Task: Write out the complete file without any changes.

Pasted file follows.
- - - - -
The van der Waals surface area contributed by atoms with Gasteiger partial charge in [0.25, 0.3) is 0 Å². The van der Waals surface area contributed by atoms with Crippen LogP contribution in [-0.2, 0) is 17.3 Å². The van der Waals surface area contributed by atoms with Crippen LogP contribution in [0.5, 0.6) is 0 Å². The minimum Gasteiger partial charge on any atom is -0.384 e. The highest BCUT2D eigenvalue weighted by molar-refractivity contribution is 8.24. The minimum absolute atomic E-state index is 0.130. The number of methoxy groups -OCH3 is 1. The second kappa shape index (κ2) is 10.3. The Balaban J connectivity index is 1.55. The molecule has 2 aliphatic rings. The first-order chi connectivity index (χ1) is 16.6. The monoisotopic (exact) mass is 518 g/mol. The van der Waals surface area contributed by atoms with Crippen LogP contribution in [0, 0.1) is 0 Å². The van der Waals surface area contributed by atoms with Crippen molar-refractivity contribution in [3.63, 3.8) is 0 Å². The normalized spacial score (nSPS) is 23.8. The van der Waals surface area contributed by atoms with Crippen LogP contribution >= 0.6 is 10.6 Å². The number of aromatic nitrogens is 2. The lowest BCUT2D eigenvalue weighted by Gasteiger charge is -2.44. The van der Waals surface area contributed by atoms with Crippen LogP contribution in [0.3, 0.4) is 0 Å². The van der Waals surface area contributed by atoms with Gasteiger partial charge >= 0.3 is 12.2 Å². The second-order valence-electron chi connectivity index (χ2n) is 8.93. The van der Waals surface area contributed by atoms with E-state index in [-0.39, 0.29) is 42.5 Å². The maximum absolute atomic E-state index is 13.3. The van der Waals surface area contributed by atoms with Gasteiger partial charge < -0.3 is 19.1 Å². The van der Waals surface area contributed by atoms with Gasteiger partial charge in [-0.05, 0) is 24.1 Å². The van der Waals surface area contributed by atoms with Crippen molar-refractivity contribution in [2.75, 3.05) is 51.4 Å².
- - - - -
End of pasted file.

The van der Waals surface area contributed by atoms with Gasteiger partial charge in [0.25, 0.3) is 0 Å². The van der Waals surface area contributed by atoms with Crippen LogP contribution in [-0.2, 0) is 17.3 Å². The van der Waals surface area contributed by atoms with Crippen LogP contribution in [0.5, 0.6) is 0 Å². The minimum Gasteiger partial charge on any atom is -0.384 e. The highest BCUT2D eigenvalue weighted by molar-refractivity contribution is 8.24. The minimum absolute atomic E-state index is 0.130. The number of methoxy groups -OCH3 is 1. The second kappa shape index (κ2) is 10.3. The Balaban J connectivity index is 1.55. The molecule has 2 aliphatic rings. The first-order chi connectivity index (χ1) is 16.6. The monoisotopic (exact) mass is 518 g/mol. The van der Waals surface area contributed by atoms with Crippen LogP contribution in [0, 0.1) is 0 Å². The van der Waals surface area contributed by atoms with Crippen molar-refractivity contribution in [3.63, 3.8) is 0 Å². The normalized spacial score (nSPS) is 23.8. The van der Waals surface area contributed by atoms with Crippen LogP contribution >= 0.6 is 10.6 Å². The number of aromatic nitrogens is 2. The lowest BCUT2D eigenvalue weighted by Gasteiger charge is -2.44. The van der Waals surface area contributed by atoms with Crippen LogP contribution in [0.3, 0.4) is 0 Å². The van der Waals surface area contributed by atoms with Gasteiger partial charge >= 0.3 is 12.2 Å². The second-order valence-electron chi connectivity index (χ2n) is 8.93. The van der Waals surface area contributed by atoms with E-state index in [-0.39, 0.29) is 42.5 Å². The maximum absolute atomic E-state index is 13.3. The van der Waals surface area contributed by atoms with Gasteiger partial charge < -0.3 is 19.1 Å². The van der Waals surface area contributed by atoms with Gasteiger partial charge in [-0.05, 0) is 24.1 Å². The van der Waals surface area contributed by atoms with Crippen molar-refractivity contribution in [2.75, 3.05) is 51.4 Å².